Philippine retirement system ranked 4th lowest – survey

Mary Grace Padin - The Philippine Star

MANILA, Philippines — The Philippines has the fourth worst pension system among 39 countries, according to a study which benchmarks retirement income systems across the globe.

Based on the 2020 Mercer CFA Institute Global Pension Index, the Philippines’ retirement system ranked 36th out of 39 countries, with an overall index value of 43.

The country’s score slightly declined from 43.7 in 2019 due to the study’s change in measure of life expectancy at the state pension age and not at birth, which more accurately reflects the period of retirement.

Last year, the Philippines ranked 34th in the Global Pension Index, also the fourth lowest among 37 countries. This year, Belgium and Israel were added to the list. It is also the second year the Philippines was included in the study.

According to the study, the Philippines ranked 17th for the sustainability sub-index with a score of 53.4. This measures the likelihood a pension system would be able to provide benefits into the future.

With a score of 38.9, the country also placed 36th for adequacy, which looks at the benefits, system design, level of savings and home ownership, among others, to determine a system’s ability to provide adequate retirement income.

The country, however, scored the lowest among all participant economies for integrity at 34.8. This considers factors such as regulation, governance, communication and operating costs.

Meanwhile, the study showed that the Philippines also retained its “D” grade, reflecting a pension system that has some desirable features, but also has major weaknesses and omissions that need to be addressed.

“The overall index value for the Philippines system could be increased by raising the minimum level of support for the poorest elderly individuals along with broadening coverage of employees in occupational pension schemes,” Harold Tan, Mercer’s wealth business leader for the Philippines said.

“These measures would work to grow the level of contributions and assets and permit the Philippines to set aside funds in the public system for the future, reducing reliance on the pay-as-you-go system. In order to preserve long term retirement savings, ‘no cash-out’ options must be introduced and put into place,” he said.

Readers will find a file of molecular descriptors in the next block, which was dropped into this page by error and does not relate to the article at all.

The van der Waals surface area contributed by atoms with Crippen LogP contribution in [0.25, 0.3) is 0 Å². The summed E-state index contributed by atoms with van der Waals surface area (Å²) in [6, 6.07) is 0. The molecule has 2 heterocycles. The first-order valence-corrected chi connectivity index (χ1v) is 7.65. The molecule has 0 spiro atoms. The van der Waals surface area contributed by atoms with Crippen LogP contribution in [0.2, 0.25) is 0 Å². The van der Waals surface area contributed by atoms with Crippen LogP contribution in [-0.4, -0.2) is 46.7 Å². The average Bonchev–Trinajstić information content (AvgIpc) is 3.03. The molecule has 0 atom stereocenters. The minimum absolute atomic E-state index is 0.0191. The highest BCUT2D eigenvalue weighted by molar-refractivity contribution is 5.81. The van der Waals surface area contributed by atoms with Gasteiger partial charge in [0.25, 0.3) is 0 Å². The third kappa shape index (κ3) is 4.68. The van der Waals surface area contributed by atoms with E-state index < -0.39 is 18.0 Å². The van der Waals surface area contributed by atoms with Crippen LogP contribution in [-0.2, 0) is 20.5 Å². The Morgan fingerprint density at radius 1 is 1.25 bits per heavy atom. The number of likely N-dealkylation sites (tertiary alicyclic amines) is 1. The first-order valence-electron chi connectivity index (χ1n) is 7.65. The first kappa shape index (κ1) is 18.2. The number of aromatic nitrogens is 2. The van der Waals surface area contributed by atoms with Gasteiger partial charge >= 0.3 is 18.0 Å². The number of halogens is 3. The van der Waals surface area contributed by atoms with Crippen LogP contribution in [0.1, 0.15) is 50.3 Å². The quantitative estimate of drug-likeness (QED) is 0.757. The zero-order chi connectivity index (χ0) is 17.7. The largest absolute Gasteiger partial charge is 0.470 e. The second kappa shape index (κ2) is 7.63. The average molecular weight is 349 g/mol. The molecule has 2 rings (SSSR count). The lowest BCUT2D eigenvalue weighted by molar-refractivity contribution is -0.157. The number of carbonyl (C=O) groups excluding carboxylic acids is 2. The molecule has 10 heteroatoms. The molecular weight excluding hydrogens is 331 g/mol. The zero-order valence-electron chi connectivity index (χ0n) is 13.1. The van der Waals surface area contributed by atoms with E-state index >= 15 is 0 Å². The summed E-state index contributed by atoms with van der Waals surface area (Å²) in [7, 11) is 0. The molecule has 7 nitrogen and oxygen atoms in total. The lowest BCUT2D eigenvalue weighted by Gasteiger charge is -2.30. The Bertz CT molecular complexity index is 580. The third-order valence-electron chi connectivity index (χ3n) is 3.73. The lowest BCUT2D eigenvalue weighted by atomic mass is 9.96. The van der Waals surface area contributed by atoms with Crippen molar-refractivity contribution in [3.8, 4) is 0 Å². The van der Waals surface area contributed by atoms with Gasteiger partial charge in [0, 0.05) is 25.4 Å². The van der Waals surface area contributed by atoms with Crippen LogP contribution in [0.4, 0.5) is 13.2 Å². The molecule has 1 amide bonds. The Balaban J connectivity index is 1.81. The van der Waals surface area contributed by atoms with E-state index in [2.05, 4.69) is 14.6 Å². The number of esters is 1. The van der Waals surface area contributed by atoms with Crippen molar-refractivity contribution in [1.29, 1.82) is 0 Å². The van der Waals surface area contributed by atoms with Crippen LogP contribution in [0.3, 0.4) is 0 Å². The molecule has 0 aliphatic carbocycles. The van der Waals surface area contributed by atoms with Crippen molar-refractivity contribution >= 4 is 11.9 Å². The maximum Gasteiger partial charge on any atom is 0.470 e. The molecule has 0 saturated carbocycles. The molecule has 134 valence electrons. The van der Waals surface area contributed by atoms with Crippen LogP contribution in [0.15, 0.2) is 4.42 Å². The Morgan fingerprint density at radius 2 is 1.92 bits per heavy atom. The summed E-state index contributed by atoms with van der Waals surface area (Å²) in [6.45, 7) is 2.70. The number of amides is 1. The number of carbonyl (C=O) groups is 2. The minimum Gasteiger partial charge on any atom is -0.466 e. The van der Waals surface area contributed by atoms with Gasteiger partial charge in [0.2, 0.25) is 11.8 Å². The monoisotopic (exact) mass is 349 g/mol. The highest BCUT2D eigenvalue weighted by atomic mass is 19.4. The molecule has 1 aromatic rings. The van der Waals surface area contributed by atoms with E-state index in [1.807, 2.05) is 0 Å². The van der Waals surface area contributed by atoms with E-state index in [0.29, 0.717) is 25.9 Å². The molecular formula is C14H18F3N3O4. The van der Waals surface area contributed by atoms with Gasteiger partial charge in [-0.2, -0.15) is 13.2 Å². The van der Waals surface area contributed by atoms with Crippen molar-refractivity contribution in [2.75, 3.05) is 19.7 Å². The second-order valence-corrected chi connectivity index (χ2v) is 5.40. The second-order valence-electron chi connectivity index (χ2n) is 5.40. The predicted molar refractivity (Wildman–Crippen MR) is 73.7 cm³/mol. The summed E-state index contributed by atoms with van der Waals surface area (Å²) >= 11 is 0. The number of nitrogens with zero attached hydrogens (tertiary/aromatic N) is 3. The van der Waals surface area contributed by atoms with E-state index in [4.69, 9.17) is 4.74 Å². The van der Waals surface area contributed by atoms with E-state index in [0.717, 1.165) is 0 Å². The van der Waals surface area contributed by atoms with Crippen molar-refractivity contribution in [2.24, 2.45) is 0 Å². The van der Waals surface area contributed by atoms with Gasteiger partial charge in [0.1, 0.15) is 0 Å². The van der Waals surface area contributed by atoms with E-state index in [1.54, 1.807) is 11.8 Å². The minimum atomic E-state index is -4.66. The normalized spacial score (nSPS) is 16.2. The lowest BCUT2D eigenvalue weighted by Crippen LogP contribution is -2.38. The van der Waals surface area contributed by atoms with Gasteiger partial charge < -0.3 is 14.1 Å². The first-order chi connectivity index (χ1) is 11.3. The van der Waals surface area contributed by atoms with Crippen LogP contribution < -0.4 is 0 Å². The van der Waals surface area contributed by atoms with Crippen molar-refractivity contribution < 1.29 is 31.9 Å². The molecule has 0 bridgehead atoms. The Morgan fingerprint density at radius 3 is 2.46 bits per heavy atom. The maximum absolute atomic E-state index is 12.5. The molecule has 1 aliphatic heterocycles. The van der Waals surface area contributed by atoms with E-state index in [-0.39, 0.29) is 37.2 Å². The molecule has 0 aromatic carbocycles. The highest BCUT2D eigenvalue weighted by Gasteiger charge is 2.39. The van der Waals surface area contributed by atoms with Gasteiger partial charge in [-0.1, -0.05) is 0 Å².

Earlier, Finance Secretary Carlos Dominguez said the Capital Market Development Council (CMDC) was studying reforms in the corporate pension system to ensure that private sector employees get enough retirement funds, while also helping the development of the domestic capital market.

In particular, he said the council was eyeing the recommendation of the Fund Managers Association of the Philippines (FMAP) to require private companies to partially or fully fund retirement plans for their workers.

Last year, the SSS also said the creation of a provident fund would allow Filipinos to increase their retirement savings.

Currently, the government has the Personal Equity and Retirement Account mechanism, which provides a tax-exempt facility to supplement their future pension benefits from the Social Security System (SSS), the Government Service Insurance System (GSIS), and from their own employers.

Meanwhile, Mercer said the economic downturn caused by the coronavirus disease 2019 or COVID-19 pandemic may adversely impact the sustainability of pension systems across many countries.

Together with increasing life expectancies and the rising pressure on public resources to support the health and welfare of ageing populations, the study said COVID-19 is exacerbating retirement insecurity.

“The economic recession caused by the global health crisis has led to reduced pension contributions, lower investment returns and higher government debt in most countries. Inevitably, this will impact future pensions, meaning some people will have to work longer while others will have to settle for a lower standard of living in retirement,” said David Knox, senior partner at Mercer and lead author of the study.


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